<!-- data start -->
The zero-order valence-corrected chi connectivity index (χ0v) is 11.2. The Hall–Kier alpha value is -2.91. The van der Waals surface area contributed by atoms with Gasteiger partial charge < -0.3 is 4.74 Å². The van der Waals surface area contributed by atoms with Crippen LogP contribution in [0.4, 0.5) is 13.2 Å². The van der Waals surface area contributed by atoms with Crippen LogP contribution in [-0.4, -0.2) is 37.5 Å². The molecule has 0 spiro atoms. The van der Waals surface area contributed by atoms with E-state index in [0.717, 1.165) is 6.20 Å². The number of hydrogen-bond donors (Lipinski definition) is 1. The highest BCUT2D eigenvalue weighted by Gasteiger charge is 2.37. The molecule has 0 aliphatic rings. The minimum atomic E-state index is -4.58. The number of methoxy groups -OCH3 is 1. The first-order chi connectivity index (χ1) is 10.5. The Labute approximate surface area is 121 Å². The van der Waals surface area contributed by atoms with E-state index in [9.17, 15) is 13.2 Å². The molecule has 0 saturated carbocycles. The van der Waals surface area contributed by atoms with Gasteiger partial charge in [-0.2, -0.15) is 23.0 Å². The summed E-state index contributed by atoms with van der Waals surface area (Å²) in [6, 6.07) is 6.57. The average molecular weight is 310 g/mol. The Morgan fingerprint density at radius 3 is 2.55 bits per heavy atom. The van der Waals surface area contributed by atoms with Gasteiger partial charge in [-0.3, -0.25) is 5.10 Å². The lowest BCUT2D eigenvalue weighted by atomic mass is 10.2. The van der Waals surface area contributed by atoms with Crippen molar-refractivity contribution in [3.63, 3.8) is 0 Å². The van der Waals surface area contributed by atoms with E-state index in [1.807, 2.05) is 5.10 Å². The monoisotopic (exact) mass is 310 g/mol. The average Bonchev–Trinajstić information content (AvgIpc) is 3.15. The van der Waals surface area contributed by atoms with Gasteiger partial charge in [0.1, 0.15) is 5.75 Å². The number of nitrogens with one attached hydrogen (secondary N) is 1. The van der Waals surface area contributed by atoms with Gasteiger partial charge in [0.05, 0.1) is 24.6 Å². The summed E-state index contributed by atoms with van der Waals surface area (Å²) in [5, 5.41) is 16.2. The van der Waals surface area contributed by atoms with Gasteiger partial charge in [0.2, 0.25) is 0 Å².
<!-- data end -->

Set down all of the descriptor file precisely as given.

The zero-order valence-corrected chi connectivity index (χ0v) is 11.2. The Hall–Kier alpha value is -2.91. The van der Waals surface area contributed by atoms with Gasteiger partial charge < -0.3 is 4.74 Å². The van der Waals surface area contributed by atoms with Crippen LogP contribution in [0.4, 0.5) is 13.2 Å². The van der Waals surface area contributed by atoms with Crippen LogP contribution in [-0.4, -0.2) is 37.5 Å². The molecule has 0 spiro atoms. The van der Waals surface area contributed by atoms with E-state index in [0.717, 1.165) is 6.20 Å². The number of hydrogen-bond donors (Lipinski definition) is 1. The highest BCUT2D eigenvalue weighted by Gasteiger charge is 2.37. The molecule has 0 aliphatic rings. The minimum atomic E-state index is -4.58. The number of methoxy groups -OCH3 is 1. The first-order chi connectivity index (χ1) is 10.5. The Labute approximate surface area is 121 Å². The van der Waals surface area contributed by atoms with E-state index in [9.17, 15) is 13.2 Å². The molecule has 0 saturated carbocycles. The van der Waals surface area contributed by atoms with Gasteiger partial charge in [-0.2, -0.15) is 23.0 Å². The summed E-state index contributed by atoms with van der Waals surface area (Å²) in [6, 6.07) is 6.57. The average molecular weight is 310 g/mol. The Morgan fingerprint density at radius 3 is 2.55 bits per heavy atom. The van der Waals surface area contributed by atoms with Gasteiger partial charge in [-0.3, -0.25) is 5.10 Å². The lowest BCUT2D eigenvalue weighted by atomic mass is 10.2. The van der Waals surface area contributed by atoms with Crippen molar-refractivity contribution in [3.63, 3.8) is 0 Å². The van der Waals surface area contributed by atoms with E-state index in [1.807, 2.05) is 5.10 Å². The monoisotopic (exact) mass is 310 g/mol. The average Bonchev–Trinajstić information content (AvgIpc) is 3.15. The van der Waals surface area contributed by atoms with Gasteiger partial charge in [0.1, 0.15) is 5.75 Å². The number of nitrogens with one attached hydrogen (secondary N) is 1. The van der Waals surface area contributed by atoms with Gasteiger partial charge in [0.05, 0.1) is 24.6 Å². The summed E-state index contributed by atoms with van der Waals surface area (Å²) in [5, 5.41) is 16.2. The van der Waals surface area contributed by atoms with Gasteiger partial charge in [0.2, 0.25) is 0 Å².